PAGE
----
Objective: To evaluate the effect of a one-time cash transfer of $C1000 in people who are unable to physically distance due to insufficient income.
Design: Open-label, multi-centre, randomised superiority trial.
Setting: Seven primary care sites in Ontario, Canada; six urban sites associated with St. Michael's Hospital in Toronto and one in Manitoulin Island.
Participants: 392 individuals who reported trouble affording basic necessities due to disruptions related to COVID-19.
Intervention: After random allocation, participants either received the cash transfer of $C1000 (n=196) or physical distancing guidelines alone (n=196).
Main outcome measures: The primary outcome was the maximum number of symptoms consistent with COVID-19 over 14 days. Secondary outcomes were meeting clinical criteria for COVID-19, SARS-CoV-2 presence, number of close contacts, general health and ability to afford basic necessities.
Results: The primary outcome of number of symptoms reported by participants did not differ between groups after 2 weeks (cash transfer, mean 1.6 vs 1.9, ratio of means 0.83; 95% CI 0.56 to 1.24). There were no statistically significant effects on secondary outcomes of the meeting COVID-19 clinical criteria (7.9% vs 12.8%; risk difference -0.05; 95% CI -0.11 to 0.01), SARS-CoV-2 presence (0.5% vs 0.6%; risk difference 0.00 95% CI -0.02 to 0.02), mean number of close contacts (3.5 vs 3.7; rate ratio 1.10; 95% CI 0.83 to 1.46), general health very good or excellent (60% vs 63%; risk difference -0.03 95% CI -0.14 to 0.08) and ability to make ends meet (52% vs 51%; risk difference 0.01 95% CI -0.10 to 0.12).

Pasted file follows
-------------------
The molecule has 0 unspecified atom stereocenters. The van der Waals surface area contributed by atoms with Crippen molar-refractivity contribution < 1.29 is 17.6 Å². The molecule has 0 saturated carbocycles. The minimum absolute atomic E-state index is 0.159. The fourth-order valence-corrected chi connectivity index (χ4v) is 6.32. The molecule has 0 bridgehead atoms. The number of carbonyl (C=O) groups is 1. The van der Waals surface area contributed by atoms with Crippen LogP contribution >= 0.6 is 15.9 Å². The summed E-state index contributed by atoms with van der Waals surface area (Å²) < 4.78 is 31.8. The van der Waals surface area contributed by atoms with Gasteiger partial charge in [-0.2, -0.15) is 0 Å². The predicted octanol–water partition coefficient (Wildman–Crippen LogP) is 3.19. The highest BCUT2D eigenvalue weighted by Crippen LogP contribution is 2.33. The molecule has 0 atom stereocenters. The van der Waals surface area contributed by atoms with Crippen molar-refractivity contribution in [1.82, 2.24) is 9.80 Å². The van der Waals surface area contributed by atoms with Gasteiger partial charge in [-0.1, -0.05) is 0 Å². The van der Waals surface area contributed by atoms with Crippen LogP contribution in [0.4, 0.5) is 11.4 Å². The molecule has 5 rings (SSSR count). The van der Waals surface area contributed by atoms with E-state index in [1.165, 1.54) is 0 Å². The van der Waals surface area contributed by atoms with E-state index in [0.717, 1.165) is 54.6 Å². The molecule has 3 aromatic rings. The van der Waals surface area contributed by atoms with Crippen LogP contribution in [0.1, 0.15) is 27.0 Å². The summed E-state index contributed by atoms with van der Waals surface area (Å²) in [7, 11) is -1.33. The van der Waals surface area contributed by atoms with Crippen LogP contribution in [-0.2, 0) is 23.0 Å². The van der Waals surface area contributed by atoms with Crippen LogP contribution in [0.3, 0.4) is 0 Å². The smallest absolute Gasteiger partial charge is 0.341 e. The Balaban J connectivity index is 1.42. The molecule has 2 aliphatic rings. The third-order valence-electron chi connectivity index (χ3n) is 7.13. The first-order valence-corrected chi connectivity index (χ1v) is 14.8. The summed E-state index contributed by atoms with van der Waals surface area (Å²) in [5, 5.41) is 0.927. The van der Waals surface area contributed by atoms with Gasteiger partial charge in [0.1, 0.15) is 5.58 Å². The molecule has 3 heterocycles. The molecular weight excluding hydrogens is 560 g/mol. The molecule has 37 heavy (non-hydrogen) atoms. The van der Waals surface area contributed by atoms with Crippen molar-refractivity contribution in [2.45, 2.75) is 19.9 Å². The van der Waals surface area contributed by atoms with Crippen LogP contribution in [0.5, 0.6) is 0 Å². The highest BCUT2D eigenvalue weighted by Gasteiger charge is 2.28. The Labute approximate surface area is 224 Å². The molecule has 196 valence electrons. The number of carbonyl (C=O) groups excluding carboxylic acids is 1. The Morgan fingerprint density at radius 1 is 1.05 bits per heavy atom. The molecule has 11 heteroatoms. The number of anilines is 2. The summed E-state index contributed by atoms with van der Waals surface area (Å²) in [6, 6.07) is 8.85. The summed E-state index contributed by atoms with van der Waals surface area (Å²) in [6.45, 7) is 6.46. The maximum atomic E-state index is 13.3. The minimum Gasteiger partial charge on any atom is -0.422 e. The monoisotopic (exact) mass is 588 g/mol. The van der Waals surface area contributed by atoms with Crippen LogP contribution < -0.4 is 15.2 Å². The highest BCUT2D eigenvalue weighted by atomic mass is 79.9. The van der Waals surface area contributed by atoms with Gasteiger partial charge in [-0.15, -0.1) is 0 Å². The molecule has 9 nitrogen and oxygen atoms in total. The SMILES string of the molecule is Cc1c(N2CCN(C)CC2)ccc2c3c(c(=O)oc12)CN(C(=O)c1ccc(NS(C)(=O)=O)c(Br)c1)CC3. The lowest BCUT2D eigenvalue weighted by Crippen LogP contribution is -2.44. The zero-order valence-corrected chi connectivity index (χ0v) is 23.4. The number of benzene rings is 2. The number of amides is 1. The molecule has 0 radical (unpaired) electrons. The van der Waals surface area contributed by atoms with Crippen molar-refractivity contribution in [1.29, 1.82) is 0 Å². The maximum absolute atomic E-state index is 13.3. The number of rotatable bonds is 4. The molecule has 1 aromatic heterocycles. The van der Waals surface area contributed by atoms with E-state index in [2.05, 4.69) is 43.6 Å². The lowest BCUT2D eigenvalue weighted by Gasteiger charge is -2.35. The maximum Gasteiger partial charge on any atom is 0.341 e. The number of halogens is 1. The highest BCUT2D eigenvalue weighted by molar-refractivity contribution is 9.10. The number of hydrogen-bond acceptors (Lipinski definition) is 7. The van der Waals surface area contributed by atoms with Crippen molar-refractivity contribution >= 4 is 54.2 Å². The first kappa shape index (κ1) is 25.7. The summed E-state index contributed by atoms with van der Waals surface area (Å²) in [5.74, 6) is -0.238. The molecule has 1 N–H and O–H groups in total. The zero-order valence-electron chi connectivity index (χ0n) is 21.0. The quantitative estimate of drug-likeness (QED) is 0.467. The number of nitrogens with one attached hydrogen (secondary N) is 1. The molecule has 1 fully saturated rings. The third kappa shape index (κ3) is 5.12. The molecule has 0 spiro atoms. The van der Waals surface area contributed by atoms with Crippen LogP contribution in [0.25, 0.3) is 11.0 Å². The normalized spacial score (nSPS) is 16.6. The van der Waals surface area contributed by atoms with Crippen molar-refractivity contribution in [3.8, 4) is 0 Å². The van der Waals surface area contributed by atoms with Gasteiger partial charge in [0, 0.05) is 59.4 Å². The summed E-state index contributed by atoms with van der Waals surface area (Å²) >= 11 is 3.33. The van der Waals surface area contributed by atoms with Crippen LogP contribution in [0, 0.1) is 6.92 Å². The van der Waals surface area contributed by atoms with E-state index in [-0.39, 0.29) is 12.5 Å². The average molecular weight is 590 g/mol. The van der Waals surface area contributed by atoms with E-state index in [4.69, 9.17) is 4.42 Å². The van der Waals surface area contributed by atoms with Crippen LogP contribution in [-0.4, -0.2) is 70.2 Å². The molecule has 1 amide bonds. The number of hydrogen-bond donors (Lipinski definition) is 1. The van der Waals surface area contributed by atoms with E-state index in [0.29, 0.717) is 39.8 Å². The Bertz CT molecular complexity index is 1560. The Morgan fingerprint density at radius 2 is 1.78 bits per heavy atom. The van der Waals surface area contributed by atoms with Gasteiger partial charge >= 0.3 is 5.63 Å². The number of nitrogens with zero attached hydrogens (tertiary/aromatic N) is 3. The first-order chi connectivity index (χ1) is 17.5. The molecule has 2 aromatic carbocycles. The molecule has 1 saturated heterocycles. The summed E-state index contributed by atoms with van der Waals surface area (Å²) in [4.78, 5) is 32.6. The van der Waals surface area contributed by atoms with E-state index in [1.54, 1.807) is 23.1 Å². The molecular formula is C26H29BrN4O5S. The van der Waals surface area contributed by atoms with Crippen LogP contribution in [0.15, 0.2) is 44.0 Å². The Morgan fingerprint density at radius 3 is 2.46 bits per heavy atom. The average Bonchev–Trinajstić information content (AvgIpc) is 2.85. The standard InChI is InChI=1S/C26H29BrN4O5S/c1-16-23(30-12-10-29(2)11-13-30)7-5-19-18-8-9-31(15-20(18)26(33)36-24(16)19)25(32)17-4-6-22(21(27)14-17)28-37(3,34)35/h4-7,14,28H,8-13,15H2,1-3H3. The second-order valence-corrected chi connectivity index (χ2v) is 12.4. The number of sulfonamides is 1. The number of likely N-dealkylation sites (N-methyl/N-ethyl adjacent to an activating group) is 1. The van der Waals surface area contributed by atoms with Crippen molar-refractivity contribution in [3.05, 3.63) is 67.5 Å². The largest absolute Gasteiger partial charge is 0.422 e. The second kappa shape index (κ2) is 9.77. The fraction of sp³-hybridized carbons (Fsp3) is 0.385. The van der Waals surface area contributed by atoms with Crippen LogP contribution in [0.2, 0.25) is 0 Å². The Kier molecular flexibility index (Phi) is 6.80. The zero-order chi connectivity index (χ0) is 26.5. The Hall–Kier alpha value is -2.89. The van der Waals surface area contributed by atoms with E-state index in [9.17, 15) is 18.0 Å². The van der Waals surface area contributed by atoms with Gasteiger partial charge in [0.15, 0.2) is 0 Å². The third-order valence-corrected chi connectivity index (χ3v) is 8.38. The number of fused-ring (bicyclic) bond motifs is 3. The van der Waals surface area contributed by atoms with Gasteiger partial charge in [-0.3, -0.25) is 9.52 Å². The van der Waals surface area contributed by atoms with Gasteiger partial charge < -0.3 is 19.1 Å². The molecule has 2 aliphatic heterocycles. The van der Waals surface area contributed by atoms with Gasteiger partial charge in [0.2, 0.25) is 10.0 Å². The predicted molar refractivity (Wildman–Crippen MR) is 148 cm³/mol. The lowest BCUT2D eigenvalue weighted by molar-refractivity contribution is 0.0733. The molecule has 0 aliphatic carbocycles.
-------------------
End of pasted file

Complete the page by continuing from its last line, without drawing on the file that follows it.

Conclusions: A single cash transfer did not reduce the COVID-19 symptoms or improve the ability to afford necessities. Further studies are needed to determine whether some groups may benefit from financial supports and to determine if a higher level of support is beneficial.
Trial registration number: NCT04359264.
Keywords: COVID-19; health equity; preventive medicine.
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